Ahead of Chinese space station mission, a call for more collaboration

·3-min read

The scientific community should find ways to overcome political divides and push for more collaboration in space exploration, as well as solve global problems by making use of China’s new space station, a Hong Kong-based space expert says.

Professor Quentin Parker, head of the Laboratory for Space Research at the University of Hong Kong, made the remarks ahead of China’s first crewed space flight in nearly five years, with three astronauts expected to travel to its new Tiangong space station for a three-month mission on Thursday.

Parker said legislation barring China’s participation in the International Space Station like the Wolf Amendment, passed by the United States in 2011, posed “very fundamental and difficult problems”.

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He said China had wanted to be part of the ISS but was blocked, “principally by the Americans because they feared that … the Chinese can just develop in space”.

Quentin Parker says China’s space programme is getting “more sophisticated and technically accomplished”. Photo: Jonathan Wong
Quentin Parker says China’s space programme is getting “more sophisticated and technically accomplished”. Photo: Jonathan Wong

“But what’s the point [now]? China has clearly demonstrated that it has the technical capacity to launch very sophisticated missions, and it is getting more sophisticated and technically accomplished,” he said.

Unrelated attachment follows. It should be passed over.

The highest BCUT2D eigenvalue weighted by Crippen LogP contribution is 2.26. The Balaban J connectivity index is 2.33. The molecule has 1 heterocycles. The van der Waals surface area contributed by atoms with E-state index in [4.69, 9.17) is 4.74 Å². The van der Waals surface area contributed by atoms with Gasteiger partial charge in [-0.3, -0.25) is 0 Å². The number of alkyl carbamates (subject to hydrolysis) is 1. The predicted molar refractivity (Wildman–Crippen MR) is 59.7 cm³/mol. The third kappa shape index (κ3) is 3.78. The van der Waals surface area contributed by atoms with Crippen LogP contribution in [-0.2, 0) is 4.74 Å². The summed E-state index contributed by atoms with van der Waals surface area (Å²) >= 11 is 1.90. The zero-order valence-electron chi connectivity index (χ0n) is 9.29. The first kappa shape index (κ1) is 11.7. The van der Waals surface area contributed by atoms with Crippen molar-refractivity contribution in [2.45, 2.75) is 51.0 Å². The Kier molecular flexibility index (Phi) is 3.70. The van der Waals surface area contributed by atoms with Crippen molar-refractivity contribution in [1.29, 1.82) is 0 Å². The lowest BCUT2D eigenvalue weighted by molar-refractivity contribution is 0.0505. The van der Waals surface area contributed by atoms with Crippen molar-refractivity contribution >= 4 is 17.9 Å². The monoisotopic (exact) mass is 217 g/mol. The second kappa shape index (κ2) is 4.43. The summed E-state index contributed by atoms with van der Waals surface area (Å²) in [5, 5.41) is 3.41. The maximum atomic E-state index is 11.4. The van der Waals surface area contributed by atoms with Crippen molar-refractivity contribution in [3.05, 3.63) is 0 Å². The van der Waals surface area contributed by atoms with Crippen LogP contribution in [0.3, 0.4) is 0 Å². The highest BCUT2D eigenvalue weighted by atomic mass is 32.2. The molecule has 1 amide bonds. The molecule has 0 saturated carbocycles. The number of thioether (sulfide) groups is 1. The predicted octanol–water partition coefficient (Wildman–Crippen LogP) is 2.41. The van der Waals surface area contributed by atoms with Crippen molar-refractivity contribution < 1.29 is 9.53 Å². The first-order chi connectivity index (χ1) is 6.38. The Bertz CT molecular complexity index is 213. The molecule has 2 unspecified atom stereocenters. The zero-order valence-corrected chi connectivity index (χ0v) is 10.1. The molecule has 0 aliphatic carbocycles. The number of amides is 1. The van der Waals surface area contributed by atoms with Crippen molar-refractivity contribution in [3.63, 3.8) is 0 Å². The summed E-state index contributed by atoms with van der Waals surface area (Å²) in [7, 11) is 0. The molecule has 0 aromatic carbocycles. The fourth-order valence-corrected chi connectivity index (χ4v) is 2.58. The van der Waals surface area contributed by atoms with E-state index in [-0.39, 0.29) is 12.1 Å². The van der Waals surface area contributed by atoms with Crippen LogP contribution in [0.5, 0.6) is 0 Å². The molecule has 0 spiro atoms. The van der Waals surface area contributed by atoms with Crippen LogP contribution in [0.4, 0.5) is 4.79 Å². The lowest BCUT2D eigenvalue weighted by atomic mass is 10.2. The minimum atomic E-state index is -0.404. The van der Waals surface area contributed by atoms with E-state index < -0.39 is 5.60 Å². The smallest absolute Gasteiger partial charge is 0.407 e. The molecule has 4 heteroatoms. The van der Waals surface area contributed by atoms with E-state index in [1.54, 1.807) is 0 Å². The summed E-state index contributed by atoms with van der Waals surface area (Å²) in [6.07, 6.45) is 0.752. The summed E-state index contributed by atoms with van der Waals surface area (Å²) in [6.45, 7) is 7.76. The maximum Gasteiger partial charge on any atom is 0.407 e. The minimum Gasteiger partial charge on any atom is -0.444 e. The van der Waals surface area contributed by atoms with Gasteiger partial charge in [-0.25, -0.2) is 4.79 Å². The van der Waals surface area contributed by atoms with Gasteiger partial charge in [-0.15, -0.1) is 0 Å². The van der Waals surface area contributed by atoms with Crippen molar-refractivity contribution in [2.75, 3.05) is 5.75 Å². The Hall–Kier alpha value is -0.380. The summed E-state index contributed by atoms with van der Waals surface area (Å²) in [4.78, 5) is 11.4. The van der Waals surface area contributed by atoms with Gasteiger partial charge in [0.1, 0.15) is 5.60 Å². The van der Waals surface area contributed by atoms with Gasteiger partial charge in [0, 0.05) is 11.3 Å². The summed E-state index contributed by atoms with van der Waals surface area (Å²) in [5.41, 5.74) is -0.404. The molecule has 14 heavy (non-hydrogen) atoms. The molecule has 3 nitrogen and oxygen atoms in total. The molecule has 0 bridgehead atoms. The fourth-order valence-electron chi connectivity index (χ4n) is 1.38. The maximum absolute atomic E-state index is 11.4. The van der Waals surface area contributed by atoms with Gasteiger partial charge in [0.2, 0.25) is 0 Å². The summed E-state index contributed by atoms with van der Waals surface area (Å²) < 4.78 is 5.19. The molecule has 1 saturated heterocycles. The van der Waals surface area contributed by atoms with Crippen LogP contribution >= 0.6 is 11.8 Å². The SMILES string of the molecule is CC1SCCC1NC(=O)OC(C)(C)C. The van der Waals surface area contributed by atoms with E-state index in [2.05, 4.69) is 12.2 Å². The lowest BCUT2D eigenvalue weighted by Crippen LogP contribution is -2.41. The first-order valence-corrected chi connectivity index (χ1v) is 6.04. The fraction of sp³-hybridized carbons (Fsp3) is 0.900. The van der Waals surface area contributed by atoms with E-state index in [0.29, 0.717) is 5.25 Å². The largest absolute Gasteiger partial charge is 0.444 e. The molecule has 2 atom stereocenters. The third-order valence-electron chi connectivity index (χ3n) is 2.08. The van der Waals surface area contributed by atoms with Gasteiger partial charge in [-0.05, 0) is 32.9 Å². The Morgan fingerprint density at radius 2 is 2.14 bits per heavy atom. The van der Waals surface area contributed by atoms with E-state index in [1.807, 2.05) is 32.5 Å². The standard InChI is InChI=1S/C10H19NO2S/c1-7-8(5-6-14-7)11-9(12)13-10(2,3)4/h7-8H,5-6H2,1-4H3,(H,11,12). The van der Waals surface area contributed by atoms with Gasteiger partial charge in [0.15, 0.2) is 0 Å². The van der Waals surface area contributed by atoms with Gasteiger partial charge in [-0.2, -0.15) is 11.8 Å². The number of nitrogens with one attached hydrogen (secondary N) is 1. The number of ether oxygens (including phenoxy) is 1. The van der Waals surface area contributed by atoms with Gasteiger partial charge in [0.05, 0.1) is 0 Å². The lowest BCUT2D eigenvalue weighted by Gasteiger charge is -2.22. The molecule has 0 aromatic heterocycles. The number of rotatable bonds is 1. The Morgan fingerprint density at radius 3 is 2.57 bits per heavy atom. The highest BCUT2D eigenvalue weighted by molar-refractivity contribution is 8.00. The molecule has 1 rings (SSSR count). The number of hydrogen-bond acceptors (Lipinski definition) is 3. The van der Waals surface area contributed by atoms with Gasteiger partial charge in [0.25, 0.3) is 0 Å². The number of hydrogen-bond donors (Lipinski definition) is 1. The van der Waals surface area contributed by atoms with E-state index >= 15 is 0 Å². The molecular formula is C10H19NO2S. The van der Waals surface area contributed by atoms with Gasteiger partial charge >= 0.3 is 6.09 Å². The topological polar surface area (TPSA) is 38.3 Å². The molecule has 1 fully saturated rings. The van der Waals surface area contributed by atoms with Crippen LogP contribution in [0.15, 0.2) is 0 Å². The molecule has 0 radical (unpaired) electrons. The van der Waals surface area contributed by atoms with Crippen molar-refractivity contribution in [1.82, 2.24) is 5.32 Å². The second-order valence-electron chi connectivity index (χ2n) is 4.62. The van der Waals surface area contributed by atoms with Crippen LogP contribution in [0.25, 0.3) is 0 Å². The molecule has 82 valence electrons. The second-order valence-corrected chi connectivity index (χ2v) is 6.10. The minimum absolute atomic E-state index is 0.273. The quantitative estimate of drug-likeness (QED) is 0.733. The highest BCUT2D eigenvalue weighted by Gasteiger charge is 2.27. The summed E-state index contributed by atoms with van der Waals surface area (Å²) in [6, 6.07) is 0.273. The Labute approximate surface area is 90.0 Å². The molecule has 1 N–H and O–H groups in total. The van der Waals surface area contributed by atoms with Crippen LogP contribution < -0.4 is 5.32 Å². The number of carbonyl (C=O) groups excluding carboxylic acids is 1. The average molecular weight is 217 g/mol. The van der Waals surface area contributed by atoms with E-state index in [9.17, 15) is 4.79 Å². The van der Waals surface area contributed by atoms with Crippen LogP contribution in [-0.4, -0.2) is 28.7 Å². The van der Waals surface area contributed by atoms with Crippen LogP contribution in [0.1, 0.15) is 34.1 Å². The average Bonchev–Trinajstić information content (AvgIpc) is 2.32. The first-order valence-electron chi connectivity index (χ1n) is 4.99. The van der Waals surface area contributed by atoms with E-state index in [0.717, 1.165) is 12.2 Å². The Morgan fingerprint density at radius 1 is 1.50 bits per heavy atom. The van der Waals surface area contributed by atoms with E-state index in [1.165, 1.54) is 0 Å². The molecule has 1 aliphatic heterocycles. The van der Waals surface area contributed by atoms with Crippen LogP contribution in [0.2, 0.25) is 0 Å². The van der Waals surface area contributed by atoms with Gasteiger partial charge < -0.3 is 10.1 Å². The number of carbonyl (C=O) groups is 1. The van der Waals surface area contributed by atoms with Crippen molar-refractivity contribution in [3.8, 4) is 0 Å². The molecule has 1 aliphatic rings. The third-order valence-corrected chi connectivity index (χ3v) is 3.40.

“[While the West] worried about technology transfer et cetera, on the other hand, China opens up its own space station for international experiments, and countries all around the world have been successful in getting their experiments to be accepted on the Chinese space station.”

That aspect was stressed by Ji Qiming, assistant director of the China Manned Space Engineering Office, at a press briefing on Wednesday ahead of the launch. He said China’s space station was open for international collaboration and joint missions with foreign astronauts were welcome.

Parker said scientists had to live with and navigate politics as best they could. “We care most about trying to move the frontiers of science forward through discoveries. And we believe that if you’re collaborating, any kind of collaboration is good,” he said.

Astronauts (from left) Tang Hongbo, Nie Haisheng and Liu Boming are to spend three months on the Tianhe module of China’s new space station. Photo: EPA-EFE
Astronauts (from left) Tang Hongbo, Nie Haisheng and Liu Boming are to spend three months on the Tianhe module of China’s new space station. Photo: EPA-EFE

“The most important thing about collaboration is that you have more opinions, perspectives, insights and ideas from people with different backgrounds, cultures, and different ways,” he said.

“Nobody benefits from these kind of barriers and countries need to try to get beyond that because there are major problems that need solutions now, or this planet will be uninhabitable 200 years from now.”

He said China had also become “extremely credible” in the field. “You only have to look at the fact that it’s just landed a rover on Mars. How many nations have done that successfully? Two. How many nations have landed on the far side of the moon? Only China.

“They’ve actually got astronauts training now in the Gobi Desert preparing to go to Mars.”

He said the Chinese space station had already achieved “major technical advancements” compared to the ISS, including a more efficient space telescope with a view 300 times larger than Nasa’s Hubble, better solar energy generation, faster docking, an advanced water recycling system, and more durable ion drives.

Parker, who moved to Hong Kong in 2015 after working at the Australian Astronomical Observatory, said the “breathtaking speed” of China’s space programme had taken him and other Western observers by surprise.

“Every time I go [to mainland China] I get blown away by the programme and what’s happening,” he said. “It’s just astonishing.”

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